Study: Some Wobbler-Affected Thoroughbreds Can Race

Some Thoroughbreds with mild clinical signs of wobbler syndrome eventually made it to the racetrack.
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Cervical vertebral malformation (CVM) is considered, by some, a diagnosis that leaves a horse with little hope of an athletic career. But according to recent study results, some carefully managed CVM horses could have a productive future ahead of them, after all.

Veterinarians most commonly identify CVM, also known as wobbler syndrome, as a type of developmental orthopedic disease in young, rapidly growing horses. Affected horses have malformations in the spine leading to spinal cord compression, which in turn causes a lack of coordination of the limbs and weakness. Radiographs (X rays) can reveal a variety of spinal abnormalities associated with CVM, including kyphosis (curving of the spine), stenosis (narrowing of the spine), and a variety of lesions along the spine.

Treatment options for CVM include conservative management (such as modifying the horse’s diet or using medical treatment to decrease inflammation) or surgical correction of the spinal compression.

Although CVM typically won’t directly kill a horse, many affected horses are euthanized. Study author Crystal Hoffman, DVM, an equine internal medicine resident at Virginia Tech’s Marion DuPont Scott Equine Medical Center, said the reason for this high euthanasia rate is often linked to handler safety. Even with treatment, she said, many of these horses’ neurologic deficits will only improve by one to two grades, making some potentially unsafe to handle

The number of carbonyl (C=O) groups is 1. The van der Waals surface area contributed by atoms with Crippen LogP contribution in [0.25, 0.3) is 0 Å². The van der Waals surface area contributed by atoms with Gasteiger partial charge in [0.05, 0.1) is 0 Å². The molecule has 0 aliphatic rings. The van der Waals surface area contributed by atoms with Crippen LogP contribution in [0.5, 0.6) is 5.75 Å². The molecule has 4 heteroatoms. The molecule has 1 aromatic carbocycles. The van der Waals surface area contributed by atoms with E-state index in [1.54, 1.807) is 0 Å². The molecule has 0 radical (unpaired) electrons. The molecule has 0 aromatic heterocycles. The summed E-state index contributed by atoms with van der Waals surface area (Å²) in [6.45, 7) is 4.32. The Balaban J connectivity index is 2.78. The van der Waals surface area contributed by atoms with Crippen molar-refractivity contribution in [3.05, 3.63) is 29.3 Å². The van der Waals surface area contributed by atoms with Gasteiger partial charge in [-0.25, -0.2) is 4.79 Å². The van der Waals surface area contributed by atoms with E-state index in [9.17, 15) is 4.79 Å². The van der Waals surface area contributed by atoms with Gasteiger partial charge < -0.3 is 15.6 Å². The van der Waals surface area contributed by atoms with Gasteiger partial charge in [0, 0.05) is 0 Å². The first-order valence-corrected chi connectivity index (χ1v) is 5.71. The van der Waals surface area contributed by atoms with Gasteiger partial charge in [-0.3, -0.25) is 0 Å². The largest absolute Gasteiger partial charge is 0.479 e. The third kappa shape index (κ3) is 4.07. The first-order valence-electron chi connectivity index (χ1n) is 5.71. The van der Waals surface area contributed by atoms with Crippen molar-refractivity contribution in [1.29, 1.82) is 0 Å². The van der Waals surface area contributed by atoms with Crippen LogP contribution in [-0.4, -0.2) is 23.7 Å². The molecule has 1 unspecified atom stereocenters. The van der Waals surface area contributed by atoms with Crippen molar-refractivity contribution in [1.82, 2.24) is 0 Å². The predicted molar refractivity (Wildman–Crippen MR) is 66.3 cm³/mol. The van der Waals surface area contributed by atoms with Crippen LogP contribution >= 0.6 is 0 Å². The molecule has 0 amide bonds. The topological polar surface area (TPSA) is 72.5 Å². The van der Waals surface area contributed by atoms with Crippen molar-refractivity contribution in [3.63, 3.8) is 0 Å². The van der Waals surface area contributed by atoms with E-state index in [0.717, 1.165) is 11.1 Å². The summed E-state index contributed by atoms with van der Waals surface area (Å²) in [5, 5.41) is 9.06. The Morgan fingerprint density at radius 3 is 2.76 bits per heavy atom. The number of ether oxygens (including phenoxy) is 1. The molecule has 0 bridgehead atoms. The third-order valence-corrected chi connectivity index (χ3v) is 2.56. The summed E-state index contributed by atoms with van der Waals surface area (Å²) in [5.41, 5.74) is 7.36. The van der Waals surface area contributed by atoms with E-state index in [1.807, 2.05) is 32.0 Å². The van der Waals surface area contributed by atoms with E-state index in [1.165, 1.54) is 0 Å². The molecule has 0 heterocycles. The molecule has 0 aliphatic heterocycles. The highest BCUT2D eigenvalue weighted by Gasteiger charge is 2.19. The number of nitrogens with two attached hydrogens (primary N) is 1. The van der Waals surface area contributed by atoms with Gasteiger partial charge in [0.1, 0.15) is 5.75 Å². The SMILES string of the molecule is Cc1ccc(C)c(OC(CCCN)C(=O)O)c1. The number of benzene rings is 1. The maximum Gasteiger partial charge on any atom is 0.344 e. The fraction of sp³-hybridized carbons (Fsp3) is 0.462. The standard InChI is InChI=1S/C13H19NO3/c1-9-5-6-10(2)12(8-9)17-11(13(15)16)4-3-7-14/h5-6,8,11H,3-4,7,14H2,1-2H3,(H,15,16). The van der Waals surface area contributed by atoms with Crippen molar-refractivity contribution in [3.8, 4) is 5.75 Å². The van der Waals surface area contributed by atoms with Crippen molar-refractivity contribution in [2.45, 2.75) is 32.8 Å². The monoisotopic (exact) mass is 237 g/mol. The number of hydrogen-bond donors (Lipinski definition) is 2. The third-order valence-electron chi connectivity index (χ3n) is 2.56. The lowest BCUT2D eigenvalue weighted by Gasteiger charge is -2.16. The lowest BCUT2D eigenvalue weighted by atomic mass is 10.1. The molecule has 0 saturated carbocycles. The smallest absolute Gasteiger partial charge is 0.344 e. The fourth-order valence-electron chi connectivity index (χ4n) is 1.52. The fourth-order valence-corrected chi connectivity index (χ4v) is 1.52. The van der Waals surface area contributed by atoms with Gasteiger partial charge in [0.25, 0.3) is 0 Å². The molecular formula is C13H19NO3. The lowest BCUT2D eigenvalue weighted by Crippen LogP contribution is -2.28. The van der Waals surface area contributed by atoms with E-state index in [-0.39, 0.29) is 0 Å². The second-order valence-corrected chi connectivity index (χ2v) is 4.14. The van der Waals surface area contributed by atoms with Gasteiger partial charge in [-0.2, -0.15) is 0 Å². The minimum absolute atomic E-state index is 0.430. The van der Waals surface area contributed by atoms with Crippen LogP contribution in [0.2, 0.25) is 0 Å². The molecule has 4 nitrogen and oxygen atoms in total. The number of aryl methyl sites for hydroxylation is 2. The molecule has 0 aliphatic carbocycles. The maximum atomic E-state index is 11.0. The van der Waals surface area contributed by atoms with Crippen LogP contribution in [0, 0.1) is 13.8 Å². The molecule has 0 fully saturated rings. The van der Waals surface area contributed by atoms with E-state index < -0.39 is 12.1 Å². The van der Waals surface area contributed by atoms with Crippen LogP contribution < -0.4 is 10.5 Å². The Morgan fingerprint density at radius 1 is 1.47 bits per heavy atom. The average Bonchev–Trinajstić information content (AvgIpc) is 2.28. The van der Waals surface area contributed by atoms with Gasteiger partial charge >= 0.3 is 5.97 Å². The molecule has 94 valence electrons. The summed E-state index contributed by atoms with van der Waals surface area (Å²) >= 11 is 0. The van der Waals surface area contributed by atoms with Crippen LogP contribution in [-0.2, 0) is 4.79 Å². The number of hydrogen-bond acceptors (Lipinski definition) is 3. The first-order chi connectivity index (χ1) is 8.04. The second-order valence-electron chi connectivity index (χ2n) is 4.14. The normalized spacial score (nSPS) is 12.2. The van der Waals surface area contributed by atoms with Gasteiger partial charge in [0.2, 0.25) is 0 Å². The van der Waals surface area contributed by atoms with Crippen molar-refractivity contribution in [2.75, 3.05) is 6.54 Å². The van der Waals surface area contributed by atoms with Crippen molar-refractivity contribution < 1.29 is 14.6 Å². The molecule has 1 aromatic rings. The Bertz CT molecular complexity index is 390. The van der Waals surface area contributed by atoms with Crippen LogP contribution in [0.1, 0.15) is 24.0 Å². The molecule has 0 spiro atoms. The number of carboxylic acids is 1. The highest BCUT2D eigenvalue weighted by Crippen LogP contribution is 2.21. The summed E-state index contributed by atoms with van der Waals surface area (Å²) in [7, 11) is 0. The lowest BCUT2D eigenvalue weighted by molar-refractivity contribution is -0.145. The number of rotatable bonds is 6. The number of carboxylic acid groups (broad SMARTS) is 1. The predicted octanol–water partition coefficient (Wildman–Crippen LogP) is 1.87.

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Natalie Voss is a freelance writer and editor based in Kentucky. She received her bachelor’s degree in equine science from the University of Kentucky and has worked in public relations for equine businesses and organizations. She spends her spare time riding her Draft cross, Jitterbug.

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